Article originally posted on LinkedIn by Cultura Ambassador Leandro Margulis
“You need a mentor.”
If you’re like most working professionals, this is one of the first pieces of advice you heard around college graduation or upon landing your first job. (Stressed out at work? Get a mentor. Not sure how to navigate office politics? Get a mentor. Want to know whether going to grad school or switching careers is the right option for you? Get a mentor. Ad nauseum.)
But whether you received this advice from one of your professors, your mom, your neighbor, or a co-worker, finding a mentor is a lot easier said than done. (It’s not only hard to locate someone with the professional chops and time to help you out, it can be even harder for some people to ask for help in the first place.) And how do you know whether the mentor you do eventually hook up with is the right person to help you with your current challenges, let alone professional issues you encounter five or ten years from now?
Here’s the thing—you don’t.
The reality is that we need more than one mentor throughout our careers. We need many different mentors for many different things. We not only need different mentors over time as our careers grow and change, we also need different mentors at the same time.
Again, easier said than done, right? Well, not if you play your cards right.
You probably aren’t close friends with the all the people you spent every weekend with in high school anymore. Why not? Because you’ve changed a lot since high school, that’s why—you have an adult life with adult responsibilities. And just like you’ve moved on from several of your old high school friends, the close confidants you have at your current job or career stage may not be able to relate to you a decade down the road when you’re navigating the complex issues a top manager or executive faces, either.
Mentors are human—they have their own strengths and weaknesses, just like you do. They grow and change, just like you do. And the people you look up to as role models now might not be the role model you want a decade or even a year from now. Or you may find yourself needing help in a pinch for a unique business or personal situation that your current mentor has no concept of.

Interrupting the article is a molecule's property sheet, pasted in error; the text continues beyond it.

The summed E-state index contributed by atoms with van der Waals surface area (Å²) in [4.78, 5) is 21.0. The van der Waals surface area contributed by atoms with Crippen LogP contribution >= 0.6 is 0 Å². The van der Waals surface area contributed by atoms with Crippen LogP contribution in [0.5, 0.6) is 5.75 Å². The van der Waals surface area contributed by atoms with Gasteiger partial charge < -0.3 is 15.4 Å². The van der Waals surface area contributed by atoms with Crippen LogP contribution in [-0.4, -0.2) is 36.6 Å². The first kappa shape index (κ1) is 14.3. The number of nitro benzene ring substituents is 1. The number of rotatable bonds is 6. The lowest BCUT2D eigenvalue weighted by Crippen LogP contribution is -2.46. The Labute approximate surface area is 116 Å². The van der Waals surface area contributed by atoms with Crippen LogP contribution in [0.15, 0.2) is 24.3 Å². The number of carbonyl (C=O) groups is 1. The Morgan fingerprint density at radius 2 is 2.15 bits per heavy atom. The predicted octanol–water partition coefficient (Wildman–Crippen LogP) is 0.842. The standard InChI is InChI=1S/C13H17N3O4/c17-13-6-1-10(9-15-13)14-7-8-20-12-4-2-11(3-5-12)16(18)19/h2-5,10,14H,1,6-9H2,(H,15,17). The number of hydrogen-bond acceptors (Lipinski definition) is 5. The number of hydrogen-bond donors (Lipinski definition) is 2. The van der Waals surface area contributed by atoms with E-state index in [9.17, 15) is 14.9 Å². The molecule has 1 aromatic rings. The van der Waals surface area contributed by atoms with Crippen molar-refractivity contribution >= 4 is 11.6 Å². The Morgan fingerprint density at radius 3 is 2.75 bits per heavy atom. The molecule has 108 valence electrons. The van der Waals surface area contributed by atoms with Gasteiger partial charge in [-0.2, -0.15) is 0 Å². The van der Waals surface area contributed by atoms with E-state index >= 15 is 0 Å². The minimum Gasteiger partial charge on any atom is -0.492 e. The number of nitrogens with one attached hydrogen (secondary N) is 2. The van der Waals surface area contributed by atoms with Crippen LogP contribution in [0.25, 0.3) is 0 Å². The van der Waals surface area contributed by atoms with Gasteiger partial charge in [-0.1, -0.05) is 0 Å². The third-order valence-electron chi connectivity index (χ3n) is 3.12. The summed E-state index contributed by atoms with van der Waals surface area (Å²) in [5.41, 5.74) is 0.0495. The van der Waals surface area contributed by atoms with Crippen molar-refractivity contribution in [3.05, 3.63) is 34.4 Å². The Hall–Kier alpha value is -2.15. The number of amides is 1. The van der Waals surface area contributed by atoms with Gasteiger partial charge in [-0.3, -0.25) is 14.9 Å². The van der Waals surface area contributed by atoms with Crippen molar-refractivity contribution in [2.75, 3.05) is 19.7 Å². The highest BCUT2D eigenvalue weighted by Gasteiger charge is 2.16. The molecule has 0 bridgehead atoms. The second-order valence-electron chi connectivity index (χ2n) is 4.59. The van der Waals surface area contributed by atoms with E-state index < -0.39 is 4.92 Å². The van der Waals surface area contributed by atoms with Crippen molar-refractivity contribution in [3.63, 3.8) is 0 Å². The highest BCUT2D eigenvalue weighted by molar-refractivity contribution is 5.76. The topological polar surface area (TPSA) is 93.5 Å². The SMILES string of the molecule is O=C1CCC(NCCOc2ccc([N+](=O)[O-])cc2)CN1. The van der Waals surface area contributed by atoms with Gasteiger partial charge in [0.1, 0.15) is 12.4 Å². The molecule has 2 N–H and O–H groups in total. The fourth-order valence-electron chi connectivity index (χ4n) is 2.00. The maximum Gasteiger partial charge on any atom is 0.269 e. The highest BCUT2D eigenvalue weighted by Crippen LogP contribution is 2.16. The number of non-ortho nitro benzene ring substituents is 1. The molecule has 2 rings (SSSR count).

You Need a Team
This is where having a team of mentors, rather than just one, can come in handy. Take it from me—I once relied on only one professional mentor. But I soon found I needed more than that. So I eventually evolved past having just one mentor to having what I like to call a Personal Board of Advisors.
My advisors come from many different walks of life. Some are young—even students—while some are my age or older. Some work in my field, and some come from other fields. Some are still working, and some are retired. In all cases, though, they have a certain type of expertise or experience that I’m lacking—whether it’s a deep trove of professional contacts, financial acumen, the ability to speak frankly about difficult topics, or wisdom gained from many years of experience. (Or in the cases of my young/student advisors, it’s often youthful energy and a better understanding of new technologies like Snapchat, Periscope, or other emerging social-media platforms.) This allows me to have a variety of people I can choose from when I need specific advice about different topics at different times.
In this way, my personal board of advisors is similar to the boards of directors that advise CEOs at major corporations. Corporations make a point to build advisory boards where each member contributes according to a different specialty or strength. Why not have the same kind of board for your professional and personal development?
As my own personal board of advisors illustrates, not all mentors are gray-haired businessmen in drab suits. They are young and old, male and female, working and retired, in your industry and outside it.
Your own Personal Board of Advisors is out there, waiting to help you. You just need to go out and find them, and build those relationships. (Be prepared to mentor them in return, too—a big part of relationship-building is reciprocity.)